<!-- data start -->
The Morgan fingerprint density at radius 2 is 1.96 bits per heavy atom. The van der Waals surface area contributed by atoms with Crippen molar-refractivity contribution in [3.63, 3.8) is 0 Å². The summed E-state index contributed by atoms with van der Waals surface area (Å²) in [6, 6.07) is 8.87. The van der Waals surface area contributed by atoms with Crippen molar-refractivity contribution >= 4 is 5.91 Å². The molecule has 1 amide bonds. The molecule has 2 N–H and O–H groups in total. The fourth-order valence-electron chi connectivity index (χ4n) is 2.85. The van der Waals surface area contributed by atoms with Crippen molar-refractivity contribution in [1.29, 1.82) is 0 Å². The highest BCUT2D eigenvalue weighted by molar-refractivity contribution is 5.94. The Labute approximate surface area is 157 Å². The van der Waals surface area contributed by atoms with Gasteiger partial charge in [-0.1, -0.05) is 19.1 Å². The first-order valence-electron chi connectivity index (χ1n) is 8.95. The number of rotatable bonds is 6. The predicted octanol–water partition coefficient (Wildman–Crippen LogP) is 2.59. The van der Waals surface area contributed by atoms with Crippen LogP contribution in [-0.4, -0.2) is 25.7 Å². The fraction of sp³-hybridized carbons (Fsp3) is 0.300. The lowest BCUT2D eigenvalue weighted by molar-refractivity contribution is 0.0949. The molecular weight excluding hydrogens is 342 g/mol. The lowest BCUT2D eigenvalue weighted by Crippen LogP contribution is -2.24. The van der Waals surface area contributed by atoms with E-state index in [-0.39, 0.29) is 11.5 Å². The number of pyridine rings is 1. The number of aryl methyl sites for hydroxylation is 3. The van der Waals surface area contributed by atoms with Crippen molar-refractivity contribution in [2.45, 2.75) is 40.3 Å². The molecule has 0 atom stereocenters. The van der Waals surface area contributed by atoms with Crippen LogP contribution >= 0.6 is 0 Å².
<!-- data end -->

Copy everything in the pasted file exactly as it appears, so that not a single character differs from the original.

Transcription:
The Morgan fingerprint density at radius 2 is 1.96 bits per heavy atom. The van der Waals surface area contributed by atoms with Crippen molar-refractivity contribution in [3.63, 3.8) is 0 Å². The summed E-state index contributed by atoms with van der Waals surface area (Å²) in [6, 6.07) is 8.87. The van der Waals surface area contributed by atoms with Crippen molar-refractivity contribution >= 4 is 5.91 Å². The molecule has 1 amide bonds. The molecule has 2 N–H and O–H groups in total. The fourth-order valence-electron chi connectivity index (χ4n) is 2.85. The van der Waals surface area contributed by atoms with Crippen molar-refractivity contribution in [1.29, 1.82) is 0 Å². The highest BCUT2D eigenvalue weighted by molar-refractivity contribution is 5.94. The Labute approximate surface area is 157 Å². The van der Waals surface area contributed by atoms with Gasteiger partial charge in [-0.1, -0.05) is 19.1 Å². The first-order valence-electron chi connectivity index (χ1n) is 8.95. The number of rotatable bonds is 6. The predicted octanol–water partition coefficient (Wildman–Crippen LogP) is 2.59. The van der Waals surface area contributed by atoms with Crippen LogP contribution in [-0.4, -0.2) is 25.7 Å². The fraction of sp³-hybridized carbons (Fsp3) is 0.300. The lowest BCUT2D eigenvalue weighted by molar-refractivity contribution is 0.0949. The molecular weight excluding hydrogens is 342 g/mol. The lowest BCUT2D eigenvalue weighted by Crippen LogP contribution is -2.24. The van der Waals surface area contributed by atoms with E-state index in [-0.39, 0.29) is 11.5 Å². The number of pyridine rings is 1. The number of aryl methyl sites for hydroxylation is 3. The van der Waals surface area contributed by atoms with Crippen molar-refractivity contribution in [2.45, 2.75) is 40.3 Å². The molecule has 0 atom stereocenters. The van der Waals surface area contributed by atoms with Crippen LogP contribution >= 0.6 is 0 Å².